THE show must go on, runs the oldest saying in showbusiness.
Byre Theatre, St Andrews
Star rating: ***
And it certainly rang through the beautiful Byre Theatre at St. Andrew last week, when the theatre’s first attempt since its long closure to stage an in-house professional summer show was almost scuppered by the sudden withdrawal of actress Angela Darcy after a family bereavement.
Within 48 hours, though, the brave Irene Allen stepped into the breach; and on Friday night, with just two days’ rehearsal, and with script still in hand for the second and third acts of the play, she delivered such an intensely passionate and likeable performance of Willy Russell’s world-famous 1986 monologue Shirley Valentine that at the end, the audience rose to give her a standing ovation. Almost 30 years after its Liverpool premiere, there is, it has to be said, something almost unbelievable about Russell’s account of a bright, dynamic woman who has somehow become such a taken-for-granted wife and mother – no job, no other identity – that she simply puts up with a bullying husband who barely gives her the time of day; a woman for whom the prospect of a two-week package holiday in Greece seems like a major act of rebellion.
Yet however distant in theory, in practice this image of a female life still seems to strike a huge chord with generations of women who find themselves infinitely relied on for the practicalities of domestic life, but often barely noticed as people; I’ve rarely heard a roar of empathy so strong as the one that swept across the Byre when Shirley – after a miserable trip to the shops – turns to the fridge and whips out her bottle of wine, so that she can have a consoling glass while she cooks the egg and chips.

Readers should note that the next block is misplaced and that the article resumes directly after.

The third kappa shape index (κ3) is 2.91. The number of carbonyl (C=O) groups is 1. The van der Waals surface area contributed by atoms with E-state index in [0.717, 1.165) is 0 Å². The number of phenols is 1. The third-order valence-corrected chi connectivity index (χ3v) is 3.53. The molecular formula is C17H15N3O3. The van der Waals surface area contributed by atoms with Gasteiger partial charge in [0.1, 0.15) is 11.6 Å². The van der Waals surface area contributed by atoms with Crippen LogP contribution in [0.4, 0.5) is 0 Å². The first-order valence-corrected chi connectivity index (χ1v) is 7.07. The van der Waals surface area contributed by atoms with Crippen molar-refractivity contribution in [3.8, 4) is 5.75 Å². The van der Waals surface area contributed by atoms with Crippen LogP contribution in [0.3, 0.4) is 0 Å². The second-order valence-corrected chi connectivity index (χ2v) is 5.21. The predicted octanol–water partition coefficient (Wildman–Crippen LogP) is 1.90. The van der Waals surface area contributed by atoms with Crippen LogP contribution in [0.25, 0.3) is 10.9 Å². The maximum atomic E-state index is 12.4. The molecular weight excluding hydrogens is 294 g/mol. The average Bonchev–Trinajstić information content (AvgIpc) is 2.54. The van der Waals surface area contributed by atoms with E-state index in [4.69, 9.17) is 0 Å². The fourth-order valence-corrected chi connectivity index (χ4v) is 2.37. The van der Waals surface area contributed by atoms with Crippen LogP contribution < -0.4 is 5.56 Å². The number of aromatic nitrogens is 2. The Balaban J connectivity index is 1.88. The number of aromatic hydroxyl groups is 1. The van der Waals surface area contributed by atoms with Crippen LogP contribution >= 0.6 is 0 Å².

For all its hasty assembly, Irene Allen’s performance – complete with decent Liverpool accent, and sensitively directed by Rita Henderson on a set by Gregor Donnelly that features big, rough projections of Shirley’s Liverpool streets – misses none of the key emotional nuances of the story.
And if Allen’s deft and passionate handling of the play’s vital opening scene is any guide, then future audiences will have a rich, nostalgic, and yet still timely theatrical, treat in store, once she has time to master the whole sweep of one of the landmark monologues of the last 50 years, and of a character whose very existence has been changing ordinary women’s lives, ever since she first appeared.
Seen on 24.07.2015